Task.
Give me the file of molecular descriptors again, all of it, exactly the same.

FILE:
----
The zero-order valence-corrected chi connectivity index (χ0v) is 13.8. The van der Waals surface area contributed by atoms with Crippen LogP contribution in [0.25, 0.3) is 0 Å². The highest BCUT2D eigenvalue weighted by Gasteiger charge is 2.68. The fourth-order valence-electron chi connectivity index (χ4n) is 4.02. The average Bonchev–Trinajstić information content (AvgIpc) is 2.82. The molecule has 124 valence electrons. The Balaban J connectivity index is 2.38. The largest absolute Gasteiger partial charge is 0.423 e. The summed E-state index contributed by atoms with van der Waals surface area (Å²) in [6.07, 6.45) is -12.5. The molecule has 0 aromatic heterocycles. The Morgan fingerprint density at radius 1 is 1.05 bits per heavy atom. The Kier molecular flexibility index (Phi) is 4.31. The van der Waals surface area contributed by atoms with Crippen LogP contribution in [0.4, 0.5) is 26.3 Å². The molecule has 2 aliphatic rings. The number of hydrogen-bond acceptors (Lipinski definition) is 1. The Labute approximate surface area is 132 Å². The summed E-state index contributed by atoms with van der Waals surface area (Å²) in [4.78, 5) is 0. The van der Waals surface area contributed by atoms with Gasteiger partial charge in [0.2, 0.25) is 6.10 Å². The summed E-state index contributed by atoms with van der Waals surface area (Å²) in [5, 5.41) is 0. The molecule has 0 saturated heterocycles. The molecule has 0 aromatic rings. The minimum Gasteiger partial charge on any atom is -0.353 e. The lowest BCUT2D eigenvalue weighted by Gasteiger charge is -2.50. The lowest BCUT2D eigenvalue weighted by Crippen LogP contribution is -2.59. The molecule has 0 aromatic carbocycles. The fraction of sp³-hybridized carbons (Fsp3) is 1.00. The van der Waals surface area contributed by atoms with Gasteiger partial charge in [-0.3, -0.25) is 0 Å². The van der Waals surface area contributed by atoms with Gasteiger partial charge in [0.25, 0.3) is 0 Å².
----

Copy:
The zero-order valence-corrected chi connectivity index (χ0v) is 13.8. The van der Waals surface area contributed by atoms with Crippen LogP contribution in [0.25, 0.3) is 0 Å². The highest BCUT2D eigenvalue weighted by Gasteiger charge is 2.68. The fourth-order valence-electron chi connectivity index (χ4n) is 4.02. The average Bonchev–Trinajstić information content (AvgIpc) is 2.82. The molecule has 124 valence electrons. The Balaban J connectivity index is 2.38. The largest absolute Gasteiger partial charge is 0.423 e. The summed E-state index contributed by atoms with van der Waals surface area (Å²) in [6.07, 6.45) is -12.5. The molecule has 0 aromatic heterocycles. The Morgan fingerprint density at radius 1 is 1.05 bits per heavy atom. The Kier molecular flexibility index (Phi) is 4.31. The van der Waals surface area contributed by atoms with Crippen LogP contribution in [0.4, 0.5) is 26.3 Å². The molecule has 2 aliphatic rings. The number of hydrogen-bond acceptors (Lipinski definition) is 1. The Labute approximate surface area is 132 Å². The summed E-state index contributed by atoms with van der Waals surface area (Å²) in [4.78, 5) is 0. The van der Waals surface area contributed by atoms with Gasteiger partial charge in [0.2, 0.25) is 6.10 Å². The summed E-state index contributed by atoms with van der Waals surface area (Å²) in [5, 5.41) is 0. The molecule has 0 saturated heterocycles. The molecule has 0 aromatic rings. The minimum Gasteiger partial charge on any atom is -0.353 e. The lowest BCUT2D eigenvalue weighted by Gasteiger charge is -2.50. The lowest BCUT2D eigenvalue weighted by Crippen LogP contribution is -2.59. The molecule has 0 aromatic carbocycles. The fraction of sp³-hybridized carbons (Fsp3) is 1.00. The van der Waals surface area contributed by atoms with Gasteiger partial charge in [-0.3, -0.25) is 0 Å². The van der Waals surface area contributed by atoms with Gasteiger partial charge in [0.25, 0.3) is 0 Å².